Emap argues that it has already taken action to improve the performance of its consumer magazines and radio assets, and is targeting a minimum of £20m in cost savings by 2009. With impending asset disposals and a replacement for Mr Moloney expected in the short term, Emap shares could bounce but questions remain over the structure of the company, given significant consolidation in both the radio and B2B sectors of late.

Still, until the new chief executive sets out a new strategy, investors should hold. In the UK, interest rates are rising and bad debts – while stabilising – are at very high levels. Most banks are concentrating on managing their existing portfolios rather than seeking much new business. As for the US, the words “sub prime” and crisis have been mutually interchangeable for months now. Organic growth of 7 per cent is hardly earth-shattering and the UK growth of 6 per cent shows how difficult the market has become.

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The conference, Respecting Child Witnesses and Delivering Justice, has been organised by the Justice for Children group, led by CHILDREN 1st, ChildLine Scotland, NCH Scotland, and Scottish Child Law Centre. The new Vulnerable Witnesses (Scotland) Bill, currently going through Scottish Parliament, has been broadly welcomed by the group but they believe there are still outstanding, fundamental issues that need to be addressed. This conference is an important opportunity for those involved in the justice system to find out how jurisdictions, similar in approach to that of Scotland, have managed to introduce change that allows children to give their best evidence.

The event is aimed at all parties associated with children and the justice system – everyone from judges and lawyers to police and academics. As well as learning about good practice in other countries, delegates will gain a better understanding of what it’s like for children to give evidence and will take part in discussion sessions.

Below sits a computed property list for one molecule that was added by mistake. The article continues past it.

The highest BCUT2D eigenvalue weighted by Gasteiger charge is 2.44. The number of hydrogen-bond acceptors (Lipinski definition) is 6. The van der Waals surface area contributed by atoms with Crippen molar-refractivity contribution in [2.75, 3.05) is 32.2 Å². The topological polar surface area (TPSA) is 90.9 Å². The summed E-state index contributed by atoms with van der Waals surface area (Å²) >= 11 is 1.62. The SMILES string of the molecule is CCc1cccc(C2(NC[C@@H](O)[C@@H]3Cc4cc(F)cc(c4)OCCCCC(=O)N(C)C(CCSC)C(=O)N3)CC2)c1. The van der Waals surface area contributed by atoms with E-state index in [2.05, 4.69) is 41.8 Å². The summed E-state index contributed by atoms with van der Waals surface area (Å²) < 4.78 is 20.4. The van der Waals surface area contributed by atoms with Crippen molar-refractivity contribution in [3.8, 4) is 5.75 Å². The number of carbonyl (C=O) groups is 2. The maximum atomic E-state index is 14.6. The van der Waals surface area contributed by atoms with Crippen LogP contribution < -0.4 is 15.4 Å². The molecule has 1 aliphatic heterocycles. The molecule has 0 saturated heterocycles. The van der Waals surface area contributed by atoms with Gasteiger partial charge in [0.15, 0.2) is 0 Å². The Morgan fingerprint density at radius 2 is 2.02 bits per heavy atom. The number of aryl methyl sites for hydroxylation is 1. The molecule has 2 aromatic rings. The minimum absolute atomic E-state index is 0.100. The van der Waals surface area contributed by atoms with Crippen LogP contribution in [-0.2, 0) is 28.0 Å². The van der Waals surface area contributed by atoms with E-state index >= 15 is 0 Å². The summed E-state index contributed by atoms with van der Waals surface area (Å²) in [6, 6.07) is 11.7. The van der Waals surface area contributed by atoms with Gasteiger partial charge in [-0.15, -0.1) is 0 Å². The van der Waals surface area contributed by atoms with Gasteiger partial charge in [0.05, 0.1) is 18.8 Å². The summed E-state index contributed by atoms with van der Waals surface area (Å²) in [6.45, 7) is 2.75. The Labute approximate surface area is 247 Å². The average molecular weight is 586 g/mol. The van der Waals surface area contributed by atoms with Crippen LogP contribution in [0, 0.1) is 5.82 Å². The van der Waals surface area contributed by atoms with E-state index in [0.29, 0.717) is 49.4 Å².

This features the story of Susan who was 15 when she gave evidence against a man who had attempted to rape her. They made me feel like that it was me on trial, that it was all my fault; but I was the victim. I couldn’t say what had happened to me; he kept cutting me off when I was trying to explain something. As well as looking for some changes to legislation, we are looking for a shift in attitude so that all those Pay Per Click services who have contact with children in the civil and criminal justice systems ensure youngsters are treated with respect. By highlighting this fact, and showing how other countries with the same adversarial system as Scotland can work, we hope to change things for the better.

Justice for Children believe that measures in the new bill could go further as Director of ChildLine Scotland Anne Houston explains. The two key changes we would like to see are, firstly, the right of children to therapeutic support. Presently adults can have access to this service but children have been denied this right.